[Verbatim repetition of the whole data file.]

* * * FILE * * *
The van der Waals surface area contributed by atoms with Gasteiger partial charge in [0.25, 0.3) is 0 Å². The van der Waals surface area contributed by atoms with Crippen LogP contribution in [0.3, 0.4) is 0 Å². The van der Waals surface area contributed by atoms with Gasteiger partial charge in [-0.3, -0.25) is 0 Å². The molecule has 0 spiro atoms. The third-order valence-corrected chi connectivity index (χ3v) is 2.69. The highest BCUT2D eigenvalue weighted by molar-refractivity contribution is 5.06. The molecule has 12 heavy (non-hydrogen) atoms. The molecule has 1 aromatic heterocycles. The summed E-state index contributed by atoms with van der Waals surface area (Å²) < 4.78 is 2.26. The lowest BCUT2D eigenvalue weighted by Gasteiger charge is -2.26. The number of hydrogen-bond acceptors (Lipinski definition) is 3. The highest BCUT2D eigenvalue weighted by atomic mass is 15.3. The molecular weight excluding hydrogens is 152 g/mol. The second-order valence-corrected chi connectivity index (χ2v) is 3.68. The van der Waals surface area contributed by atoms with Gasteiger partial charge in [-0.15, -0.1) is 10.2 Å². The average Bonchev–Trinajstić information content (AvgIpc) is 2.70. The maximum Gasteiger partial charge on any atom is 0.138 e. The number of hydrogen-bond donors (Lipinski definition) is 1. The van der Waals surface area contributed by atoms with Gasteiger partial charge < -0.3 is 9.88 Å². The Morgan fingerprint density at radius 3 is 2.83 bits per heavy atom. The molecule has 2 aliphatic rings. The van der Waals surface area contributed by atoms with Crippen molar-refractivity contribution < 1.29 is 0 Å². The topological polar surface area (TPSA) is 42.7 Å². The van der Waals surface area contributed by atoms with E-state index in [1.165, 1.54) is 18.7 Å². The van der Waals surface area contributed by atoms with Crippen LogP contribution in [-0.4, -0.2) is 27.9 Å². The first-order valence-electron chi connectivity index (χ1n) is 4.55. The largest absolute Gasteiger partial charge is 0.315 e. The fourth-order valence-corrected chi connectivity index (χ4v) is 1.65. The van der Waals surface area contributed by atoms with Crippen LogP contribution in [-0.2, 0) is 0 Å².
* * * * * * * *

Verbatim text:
The van der Waals surface area contributed by atoms with Gasteiger partial charge in [0.25, 0.3) is 0 Å². The van der Waals surface area contributed by atoms with Crippen LogP contribution in [0.3, 0.4) is 0 Å². The van der Waals surface area contributed by atoms with Gasteiger partial charge in [-0.3, -0.25) is 0 Å². The molecule has 0 spiro atoms. The third-order valence-corrected chi connectivity index (χ3v) is 2.69. The highest BCUT2D eigenvalue weighted by molar-refractivity contribution is 5.06. The molecule has 12 heavy (non-hydrogen) atoms. The molecule has 1 aromatic heterocycles. The summed E-state index contributed by atoms with van der Waals surface area (Å²) < 4.78 is 2.26. The lowest BCUT2D eigenvalue weighted by Gasteiger charge is -2.26. The number of hydrogen-bond acceptors (Lipinski definition) is 3. The highest BCUT2D eigenvalue weighted by atomic mass is 15.3. The molecular weight excluding hydrogens is 152 g/mol. The second-order valence-corrected chi connectivity index (χ2v) is 3.68. The van der Waals surface area contributed by atoms with Gasteiger partial charge in [-0.15, -0.1) is 10.2 Å². The average Bonchev–Trinajstić information content (AvgIpc) is 2.70. The maximum Gasteiger partial charge on any atom is 0.138 e. The number of hydrogen-bond donors (Lipinski definition) is 1. The van der Waals surface area contributed by atoms with Gasteiger partial charge < -0.3 is 9.88 Å². The Morgan fingerprint density at radius 3 is 2.83 bits per heavy atom. The molecule has 2 aliphatic rings. The van der Waals surface area contributed by atoms with Crippen molar-refractivity contribution < 1.29 is 0 Å². The topological polar surface area (TPSA) is 42.7 Å². The van der Waals surface area contributed by atoms with E-state index in [1.165, 1.54) is 18.7 Å². The van der Waals surface area contributed by atoms with Crippen LogP contribution in [-0.4, -0.2) is 27.9 Å². The first-order valence-electron chi connectivity index (χ1n) is 4.55. The largest absolute Gasteiger partial charge is 0.315 e. The fourth-order valence-corrected chi connectivity index (χ4v) is 1.65. The van der Waals surface area contributed by atoms with Crippen LogP contribution in [-0.2, 0) is 0 Å².